PSY 202 Midterm: Psych Notes Midterm #1 Chapters 1, 2, 3, 10, 11, 13

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PSY 202
Jordan Pennefather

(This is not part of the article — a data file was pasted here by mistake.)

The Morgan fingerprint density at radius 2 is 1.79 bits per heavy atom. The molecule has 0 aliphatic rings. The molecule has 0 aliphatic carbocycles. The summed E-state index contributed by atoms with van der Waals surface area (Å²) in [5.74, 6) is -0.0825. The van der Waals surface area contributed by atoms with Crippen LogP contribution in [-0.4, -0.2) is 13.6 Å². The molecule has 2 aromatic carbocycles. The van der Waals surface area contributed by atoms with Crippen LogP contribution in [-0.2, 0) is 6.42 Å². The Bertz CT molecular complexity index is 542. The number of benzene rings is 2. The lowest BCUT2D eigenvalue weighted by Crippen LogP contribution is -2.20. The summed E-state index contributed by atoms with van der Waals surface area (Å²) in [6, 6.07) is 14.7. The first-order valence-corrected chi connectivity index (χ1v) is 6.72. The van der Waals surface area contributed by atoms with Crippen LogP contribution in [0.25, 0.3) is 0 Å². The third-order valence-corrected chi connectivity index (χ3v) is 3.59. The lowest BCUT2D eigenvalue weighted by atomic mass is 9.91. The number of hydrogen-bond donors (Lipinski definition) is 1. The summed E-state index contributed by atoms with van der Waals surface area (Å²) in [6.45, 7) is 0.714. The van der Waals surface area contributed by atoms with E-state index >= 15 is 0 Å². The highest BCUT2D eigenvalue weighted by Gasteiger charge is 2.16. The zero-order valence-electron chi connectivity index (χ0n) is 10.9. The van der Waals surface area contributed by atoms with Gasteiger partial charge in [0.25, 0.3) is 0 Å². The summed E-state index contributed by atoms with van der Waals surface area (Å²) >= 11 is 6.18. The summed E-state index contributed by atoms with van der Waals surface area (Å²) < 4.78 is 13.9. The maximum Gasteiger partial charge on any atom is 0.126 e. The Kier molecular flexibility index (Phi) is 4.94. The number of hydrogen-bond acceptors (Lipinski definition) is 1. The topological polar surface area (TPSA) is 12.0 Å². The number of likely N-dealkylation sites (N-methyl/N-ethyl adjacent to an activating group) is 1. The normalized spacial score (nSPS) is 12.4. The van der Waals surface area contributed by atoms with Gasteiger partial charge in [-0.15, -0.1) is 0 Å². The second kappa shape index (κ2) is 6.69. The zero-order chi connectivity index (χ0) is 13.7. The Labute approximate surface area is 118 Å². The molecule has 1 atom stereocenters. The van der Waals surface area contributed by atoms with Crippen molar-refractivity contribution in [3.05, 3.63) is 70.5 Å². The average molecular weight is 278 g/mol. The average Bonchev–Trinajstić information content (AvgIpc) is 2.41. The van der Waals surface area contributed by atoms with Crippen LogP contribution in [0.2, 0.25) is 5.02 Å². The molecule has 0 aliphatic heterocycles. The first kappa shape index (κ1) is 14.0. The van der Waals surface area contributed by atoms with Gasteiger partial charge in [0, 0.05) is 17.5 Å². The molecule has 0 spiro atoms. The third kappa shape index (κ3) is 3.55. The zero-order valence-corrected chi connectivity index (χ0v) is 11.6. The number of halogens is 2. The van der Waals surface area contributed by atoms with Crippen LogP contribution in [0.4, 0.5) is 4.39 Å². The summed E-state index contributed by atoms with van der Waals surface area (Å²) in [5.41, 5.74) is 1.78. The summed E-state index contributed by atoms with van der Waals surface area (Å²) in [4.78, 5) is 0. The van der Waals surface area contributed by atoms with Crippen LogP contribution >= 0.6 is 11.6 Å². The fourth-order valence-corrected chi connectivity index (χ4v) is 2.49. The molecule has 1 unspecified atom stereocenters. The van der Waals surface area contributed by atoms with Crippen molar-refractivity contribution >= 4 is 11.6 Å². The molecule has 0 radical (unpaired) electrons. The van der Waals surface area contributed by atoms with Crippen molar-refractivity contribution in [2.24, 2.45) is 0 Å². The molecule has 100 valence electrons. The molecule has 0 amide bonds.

Chapters 1, 2, 3, 10, 11, 13 -Psychological Science is the study, through research, of the mind, brain, and behavior -Most people function as intuitive psychologists, b many of our intuitions and beliefs are wrong Culture- Beliefs, values, rules, and customs that exist w/in a group of people who share a common language and environment Nature/Nurture debate- arguments whether psychological characteristics are biologically innate or acquired through education, experience, and culture. Nature and Nurture depend on each other, influences cannot be separated Mind/Body Problem- are mind and body separate and distinct, or is the mind simply the physical brain’s subjective experience? Introspection is when you think about your emotions, motivations, thoughts, and behaviors. Structuralism-idea that conscious experience can be broken down into its basic underlying components…like periodic table of elements…an understanding of the basic elements of conscious experience would provide scientific basis for understanding the mind Stream of consciousness- mind is ever-changing and in continuous series of thought Functionalism- mind came into existence over the course of human evolution, mind best understood by examining functions and purpose, not structure Evolutionary Theory- species change over time, some of the changes (physical characteristics, skills, and abilities) increase chances of surviving and reproducing. These changes are called adaptations Natural Selection- changes that are adaptive are passed along and those that are not adaptive are not passed. Species that are better adapted to environment will survive Gestalt Theory- The whole personal experience is different from the sum of its elements. Unconscious- mental processes operate below the level of conscious awareness Psychoanalysis- bring contents of unconscious into conscious awareness so that conflicts can be revealed. Unconscious influences behavior Behaviorism- emphasizes role of environmental effects in producing observable behavior(nurture) Cognitive Psychology- study of mental functions such as intelligence, thinking, language, memory, and decision making Cognitive Neuroscience- study of neural mechanisms underlying thought, learning, perception, language, and memory Social Psychology- study of how people influence other people’s thoughts, feelings, and actions Personality Psychology- study of characteristic thoughts, emotions, and behaviors in people and how they vary across social situations. Psychology began with Wilhelm Wundt’s lab in 1879 Science Informs psychological treatments- psych disorders are influenced by both nature (biological factors) and nurture (environmental factors). No universal treatment exists for psychological disorders. Advances in neuroscience have revealed the working brain. Mapping of human genome has furthered role of genetics in analyzing both behavior and disease. (fMRI) is a functional neuroimaging procedure using MRI technology that measures brain activity by detecting changes associated with blood flow. 3 developments in the biological revolution that helped guide psychological science -developments in the understanding of brain chemistry -the Human Genome Project -brain scan methods which allow scientists to watch a working brain Major Biases in Psychological Reasoning -Ignoring Evidence (confirmation bias): people place great importance on evidence that support their beliefs. Downplay evidence that don’t match their beliefs. -Failing to accurately judge source credibility -Misunderstanding or not using statistics: people generally fail to understand to use stats to interpret events around them -Seeing relationships that don’t exist: misconception that two events that happen at the same time must somehow be related -using relative comparisons: information that comes first has a strong influence on how people answer the question -Accepting after-the-fact explanations: people expect the world to make sense, so they come up with explanations for why events happen -Taking mental shortcuts: follow simple rules to make decisions, can lead to inaccurate judgements -Failing to see own inadequacies (self-serving bias): 90% of people believe they are better than average drivers Chapter 2 4 Primary Goals for Science- description, prediction, control, and explanation. The goals of psychological science are the describe what a phenomenon is, predict when it will occur, control what causes it to occur, and explain why it occurs. Form a Hypothesis-Conduct Literature Review (lit related to theory)-Design a Study-Report the Results (research journals, conferences)-Analyze Data (see whether data supports hypothesis)- Conduct Study (get participants) Hawthorne effect- the alteration of behavior by the subjects of a study due to their awareness of being observed Three Main Types of Research methods: descriptive, correlational, and experimental Variable- something that can vary and that a researcher can manipulate and measure Independent variable- variable that gets manipulated Dependent- gets measured Descriptive Research: observe behavior to describe the behavior objectively ex: Case study- intensively examining an unusual person or organization Participant observation- researcher is involved in situation Naturalistic observation- researcher is a passive observer, separated from the situation and making no attempt to change situation Reactivity- occurs when knowledge that ones being observed alters the behavior Observer Bias- errors in observation that occur because of observer’s expectations Experimenter Expectancy Effect- Actual change in the behavior of people or nonhuman animals being observed that is due to the expectations of the observer Correlational Studies: describes and predicts how variables are naturally related in the world, without any attempt by the researcher to alter them or assign causation between them Positive Correlation- relationship between two variables which both increase or decrease together. Negative, one variable increase while the other decreases Directionality problem- cannot determine which variable maybe have caused changes in the other variable. “does less sleep cause stress? Or does stress cause less sleep?” Third Variable Problem- researcher cannot directly manipulate variables; therefore, the researcher cannot be confident that another unmeasured variable is not the actual cause of the differences in variables of interest. Data Reliability- stability and consistency of a measure over time Data Validity- variables measure what they are supposed to measure Descriptive Data- measures mean, median, mode Inferential data- makes inferences and predictions about a population based on a sample of data taken from the population in question. Chapter 3 Neurons- basic units of nervous system; cells that receive, integrate, and transmit information in the nervous system. Operate through electrical impulses, communicate with other neurons through chemical signals --The nerves responsible for sensing a stimulus and sending information about the stimulus to your central nervous system are called afferent neurons. The nerves that carry signals away from the central nervous system in order to initiate an action are called efferent neurons. Two Divisions of Nervous System: Central Nervous System- brain and spinal cord, massive # of neurons Peripheral Nervous System- All nerves in body not associated with CNS, includes somatic and autonomic nervous systems Somatic Nervous System- skin, muscles, and joints send signals to spinal cord and brain and vice versa. Autonomic Nervous System- glands and internal organs Peripheral Nervous System- Somatic Nervous System: transmits sensory signals and motor signals between Central nervous system and the skin, muscles and joints Autonomic Nervous System: transmits sensory signals and motor signals between Central nervous system and body’s glands and internal organs Sympathetic Division- division autonomic nervous system; prepares body for action (dilates pupils, increases heartbeat, inhibits digestion) Parasympathetic Division- division autonomic nervous system, returns body back to resting state 3 Types of Neurons: Sensory- detect information from physical world and pass info to brain Motor Neurons- direct muscles to contract or relax, producing movement Interneurons- communicate within local or short-distances only found in CNS Neuron Structure: Dendrites- branch like extensions Cell body- site where info is collected and integrated Axon- long narrow outgrowth which info is transmitted to other neurons Terminal buttons- small nodules that release chemical signals from the neuron to the synapse Synapse- the gap which chemical communication occurs between neurons Resting membrane potential- electrical charge of a neuron which it’s not active Action potential (neural firing)- electrical signal that passes along axon and causes release of chemicals from terminal buttons Myelin Sheath- fatty material made up of glial cells; insulates some axons to allow for faster movement of electrical impulses along axon Nodes of Ranvier- small gaps of exposed axon, where action potentials take place All-or-none principle- when a neuron fires, it fires with same potency each time, a neuron either fires or not, cannot partially fire, although frequency varies -Inside each terminal button are neurotransmitters, which are stored in vesicles. When released by the vesicles, the neurotransmitters convey signal across the synapse to postsynaptic cells. The neurotransmitters then attach themselves to receptors. Receptors- protein molecules Three Major Events that terminate the neurotransmitters influence in the synapse: Reuptake- neurotransmitter is taken back into the presynaptic terminal buttons Enzyme Deactivation- enzyme destroys the neurotransmitter in synapse Auto-receptors- Neurotransmitters bind with receptors on presynaptic neuron Agonists- drugs that enhance actions of neurotransmitters Antagonists- inhibit actions Acetylcholine- neurotransmitter is responsible for motor control, after moving across synapse Ach binds with muscle receptors making muscles contract or relax Epinephrine- bursts of energy after event that is exciting or threatening Norepinephrine- states of arousal, heightened sensitivity Serotonin- emotional states, impulse control, dreaming; low levels correlate with sad and anxious moods Dopamine- motivation, reward, and motor control over voluntary movement, lack of it can lead to Parkinson’s disease GABA- calms anxiety, inhibitory transmitter Glutamate- excitatory transmitter, aid learning and memory by strengthening synaptic connections Endorphins- Natural pain reduction and reward Broca’s area- area in brain crucial for language production Polygraph- lie detector, measures changes in bodily functions like heart rate and blood pressure Electroencephalograph- measures brains electrical activity Brain Imaging methods measure changes in rate, or speed, of the flow of blood to different regions of the brain. Brain Stem- extension of spinal cord, thicker and more complex. Houses structures that control functions of survival (heart rate, breathing, swallowing, urination, vomiting, orgasm) Cerebellum- motor learning and motor memory, operates unconsciously. voluntary movements such as posture, balance, coordination, and speech, resulting in smooth and balanced muscular activity. Thalamus- receives almost all incoming sensory information (except for smell), organizes it, and relays it to cortex. Hypothalamus- Regulation of body functions, like temperature, blood pressure, glucose levels. Hippocampus- Formation of memories, important in navigating environments, shrimp Amygdala- good to responding to stimuli that elicit fear. Developed over the course of evolution to protect animals from danger. involved in emotions of fear and aggression. Basal Ganglia- coordination of movement. Cerebral Cortex- outer layer of brain tissue, site of all thoughts, perceptions, and complex behaviors. lobes include the frontal lobes, parietal lobes, temporal lobes, and occipital lobes. Corpus Callosum- massive bridge of millions of axons, connects hemispheres and slows info to flow between them Occipital lobe- region of the cerebral cortex, important for vision Parietal lobe- region of cerebral cortex, sense of touch and attention to the environment. Temporal Lobes- region of CC, processes auditory info, specialized visual areas (recognizes detailed objects like faces), object and face perception Frontal lobes- region of CC, important for movement. Carries out higher mental processes such as thinking, decision making, and planning. In the mid 1800s, Phineas Gage, a railroad worker, miraculously survived an accident where a large iron pole was said to have been driven into his head, specifically into the frontal lobe. After the incident, Gage's personality was said to have changed drastically. Prefrontal Cortex- front most portion of the frontal lobes, important for attention, decision making, appropriate social behavior, and personality. Split Brain- corpus callosum is surgically cut and the two hemispheres of the brain do not receive info d